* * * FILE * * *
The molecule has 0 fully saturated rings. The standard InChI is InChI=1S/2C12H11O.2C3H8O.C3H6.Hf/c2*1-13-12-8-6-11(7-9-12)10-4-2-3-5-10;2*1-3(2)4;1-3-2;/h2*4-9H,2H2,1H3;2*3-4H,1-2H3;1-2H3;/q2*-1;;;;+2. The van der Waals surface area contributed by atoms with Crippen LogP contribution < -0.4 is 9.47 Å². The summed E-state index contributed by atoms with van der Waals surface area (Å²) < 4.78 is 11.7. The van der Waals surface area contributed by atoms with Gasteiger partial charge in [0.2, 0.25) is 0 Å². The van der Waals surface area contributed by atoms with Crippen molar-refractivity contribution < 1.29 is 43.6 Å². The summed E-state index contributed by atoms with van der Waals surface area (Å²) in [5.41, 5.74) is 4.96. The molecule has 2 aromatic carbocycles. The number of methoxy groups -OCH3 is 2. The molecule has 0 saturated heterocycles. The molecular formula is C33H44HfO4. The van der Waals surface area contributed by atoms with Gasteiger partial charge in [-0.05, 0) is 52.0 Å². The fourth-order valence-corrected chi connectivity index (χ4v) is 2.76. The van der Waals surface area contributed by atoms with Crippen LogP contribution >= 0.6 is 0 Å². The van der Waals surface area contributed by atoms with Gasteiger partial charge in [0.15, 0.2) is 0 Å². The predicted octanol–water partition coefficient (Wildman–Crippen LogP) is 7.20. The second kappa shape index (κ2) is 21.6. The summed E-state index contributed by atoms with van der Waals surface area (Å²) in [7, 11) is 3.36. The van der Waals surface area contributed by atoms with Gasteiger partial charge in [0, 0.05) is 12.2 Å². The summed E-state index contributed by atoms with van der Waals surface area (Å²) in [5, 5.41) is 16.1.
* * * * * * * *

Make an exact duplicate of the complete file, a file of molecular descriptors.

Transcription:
The molecule has 0 fully saturated rings. The standard InChI is InChI=1S/2C12H11O.2C3H8O.C3H6.Hf/c2*1-13-12-8-6-11(7-9-12)10-4-2-3-5-10;2*1-3(2)4;1-3-2;/h2*4-9H,2H2,1H3;2*3-4H,1-2H3;1-2H3;/q2*-1;;;;+2. The van der Waals surface area contributed by atoms with Crippen LogP contribution < -0.4 is 9.47 Å². The summed E-state index contributed by atoms with van der Waals surface area (Å²) < 4.78 is 11.7. The van der Waals surface area contributed by atoms with Gasteiger partial charge in [0.2, 0.25) is 0 Å². The van der Waals surface area contributed by atoms with Crippen molar-refractivity contribution < 1.29 is 43.6 Å². The summed E-state index contributed by atoms with van der Waals surface area (Å²) in [5.41, 5.74) is 4.96. The molecule has 2 aromatic carbocycles. The number of methoxy groups -OCH3 is 2. The molecule has 0 saturated heterocycles. The molecular formula is C33H44HfO4. The van der Waals surface area contributed by atoms with Gasteiger partial charge in [-0.05, 0) is 52.0 Å². The fourth-order valence-corrected chi connectivity index (χ4v) is 2.76. The van der Waals surface area contributed by atoms with Crippen LogP contribution >= 0.6 is 0 Å². The van der Waals surface area contributed by atoms with Gasteiger partial charge in [0.15, 0.2) is 0 Å². The predicted octanol–water partition coefficient (Wildman–Crippen LogP) is 7.20. The second kappa shape index (κ2) is 21.6. The summed E-state index contributed by atoms with van der Waals surface area (Å²) in [7, 11) is 3.36. The van der Waals surface area contributed by atoms with Gasteiger partial charge in [0, 0.05) is 12.2 Å². The summed E-state index contributed by atoms with van der Waals surface area (Å²) in [5, 5.41) is 16.1.